Over the past decade, the perception of a threat to the establishment has been exacerbated by the belief that Thaksin would complicate the transition and use the succession as an opportunity to return to power as well. Parliamentary approval would likely be needed for any unorthodox transition, so the military's recent moves may be, in part, related to the royalist establishment's need to ensure that a Thaksin-friendly government is not in power at the time of a royal succession — at least before reaching a grand compromise that could guarantee the interests of the establishment without provoking further backlash from the pro-Thaksin populist movement. The lack of such settlement has led many to believe the military would move to suspend or at least curtail elected governments during a likely prolonged succession debate.

Indeed, the possibility that the elderly king would pass away while Thaksin still dominated the political climate posed a distinct danger to the monarchy. Part of the issue is the apparently divided nature of the palace itself. Internal palace politics are clouded by rumor, so it is unclear if King Bhumibol would consider any alternatives to the crown prince. It is believed that the crown prince has lost favor with Queen Sirikit and the king's powerful Privy Council, making it possible that those who oppose the prince are seeking some sort of institutional arrangement to bypass him in succession. Since shortly after martial law was declared May 19, the prince and a large entourage have been laying low in a hotel in England, increasing speculation about a looming succession struggle (though the prince travels abroad frequently).

Some speculate that the crown prince would be bypassed in favor of his sister, the very popular Princess Sirindhorn, but sources say she has vowed not to pursue the throne. There are also suggestions that she or the queen could serve as a regent while one of Vajiralongkorn's sons (some of whom have been living in exile in the United States) is groomed for the throne. Further complicating matters is the apparent decline in the health of the queen, who has not appeared in public regularly since 2012.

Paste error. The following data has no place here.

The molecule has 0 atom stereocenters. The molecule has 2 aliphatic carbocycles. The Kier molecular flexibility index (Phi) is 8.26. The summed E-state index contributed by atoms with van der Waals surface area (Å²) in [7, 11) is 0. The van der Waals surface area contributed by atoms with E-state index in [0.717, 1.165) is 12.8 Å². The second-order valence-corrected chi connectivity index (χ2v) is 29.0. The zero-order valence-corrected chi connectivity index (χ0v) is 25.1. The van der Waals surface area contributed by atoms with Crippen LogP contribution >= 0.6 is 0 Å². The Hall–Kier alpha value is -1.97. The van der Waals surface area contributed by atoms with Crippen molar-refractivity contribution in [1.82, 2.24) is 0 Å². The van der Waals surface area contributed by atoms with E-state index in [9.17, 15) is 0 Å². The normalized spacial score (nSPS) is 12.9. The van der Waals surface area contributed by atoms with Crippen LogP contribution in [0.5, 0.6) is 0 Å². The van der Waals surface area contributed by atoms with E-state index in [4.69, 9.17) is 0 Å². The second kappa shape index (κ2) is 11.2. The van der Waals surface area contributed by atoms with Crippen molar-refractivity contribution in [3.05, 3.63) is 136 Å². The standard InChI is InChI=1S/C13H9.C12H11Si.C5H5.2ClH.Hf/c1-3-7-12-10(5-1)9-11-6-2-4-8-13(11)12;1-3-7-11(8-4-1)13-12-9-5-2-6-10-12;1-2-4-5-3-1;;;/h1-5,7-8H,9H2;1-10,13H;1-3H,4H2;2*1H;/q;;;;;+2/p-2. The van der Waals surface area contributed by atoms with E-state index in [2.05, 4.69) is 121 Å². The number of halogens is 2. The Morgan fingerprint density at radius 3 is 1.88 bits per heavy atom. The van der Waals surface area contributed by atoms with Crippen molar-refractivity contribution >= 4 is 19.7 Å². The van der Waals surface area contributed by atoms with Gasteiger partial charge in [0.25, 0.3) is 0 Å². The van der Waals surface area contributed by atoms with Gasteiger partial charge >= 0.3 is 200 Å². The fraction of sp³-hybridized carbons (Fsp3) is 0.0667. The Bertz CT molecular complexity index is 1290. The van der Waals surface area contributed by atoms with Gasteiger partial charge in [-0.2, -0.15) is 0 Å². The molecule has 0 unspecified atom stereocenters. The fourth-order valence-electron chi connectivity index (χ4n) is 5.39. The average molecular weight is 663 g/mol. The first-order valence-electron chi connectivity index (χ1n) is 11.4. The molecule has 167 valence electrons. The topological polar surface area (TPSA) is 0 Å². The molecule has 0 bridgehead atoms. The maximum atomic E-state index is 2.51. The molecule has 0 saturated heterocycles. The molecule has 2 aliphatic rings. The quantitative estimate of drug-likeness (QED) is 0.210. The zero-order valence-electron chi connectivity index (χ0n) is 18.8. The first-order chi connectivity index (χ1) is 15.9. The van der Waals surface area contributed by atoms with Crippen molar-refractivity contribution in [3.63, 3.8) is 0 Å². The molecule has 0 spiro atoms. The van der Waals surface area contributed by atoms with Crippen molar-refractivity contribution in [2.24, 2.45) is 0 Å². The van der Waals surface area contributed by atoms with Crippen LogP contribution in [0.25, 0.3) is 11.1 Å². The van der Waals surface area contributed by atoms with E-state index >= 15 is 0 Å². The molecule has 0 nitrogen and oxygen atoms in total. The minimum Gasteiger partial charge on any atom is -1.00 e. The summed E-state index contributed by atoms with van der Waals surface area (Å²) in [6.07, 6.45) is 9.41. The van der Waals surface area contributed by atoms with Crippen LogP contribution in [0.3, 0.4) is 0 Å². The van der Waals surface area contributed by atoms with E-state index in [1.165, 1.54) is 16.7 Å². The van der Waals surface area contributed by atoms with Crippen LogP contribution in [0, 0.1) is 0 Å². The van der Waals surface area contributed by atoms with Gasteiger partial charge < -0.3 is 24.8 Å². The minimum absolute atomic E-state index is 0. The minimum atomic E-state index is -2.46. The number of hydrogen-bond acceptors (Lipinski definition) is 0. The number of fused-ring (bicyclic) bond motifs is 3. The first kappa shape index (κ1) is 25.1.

In any immediate scenario involving the death of the king, the Privy Council — a board of elders, many of them former generals and senior officials — would be expected to play a pivotal role in ensuring continuity and managing the transition. Short-term stability will be shouldered by the military forces headed by coup leader Gen. Prayuth Chan-ocha, who is believed to be a staunch royalist. This would involve moves to eliminate the Shinawatra family's influence over the populist movement and neutralizing any perceived threat that it poses to the monarchy.

However, an unsettled royal succession process could create a power vacuum — at least in the short term — leaving space for various stakeholders to maneuver and capitalize on the chaos. In that regard, a return to elections and civilian rule would be unlikely to take place before at least a temporary truce among Thailand's competing political heavyweights could be reached.

Thus, the unsettled issue of royal succession has added serious uncertainty to Thailand's already divided political scene. Considering Thailand's perpetual cycles of street violence, coups and transfers of power — along with its deepening geographic, economic and political divisions — a royal succession could give the country a chance for a fresh new order. Or it could portend a twilight for the throne that would almost assuredly be complemented by intense civil strife in for the foreseeable future. Regardless, how the monarchy — and the royalist establishment that empowered it — manages its legitimacy and influence in Thai politics after the king passes on will be central to Thai stability going forward.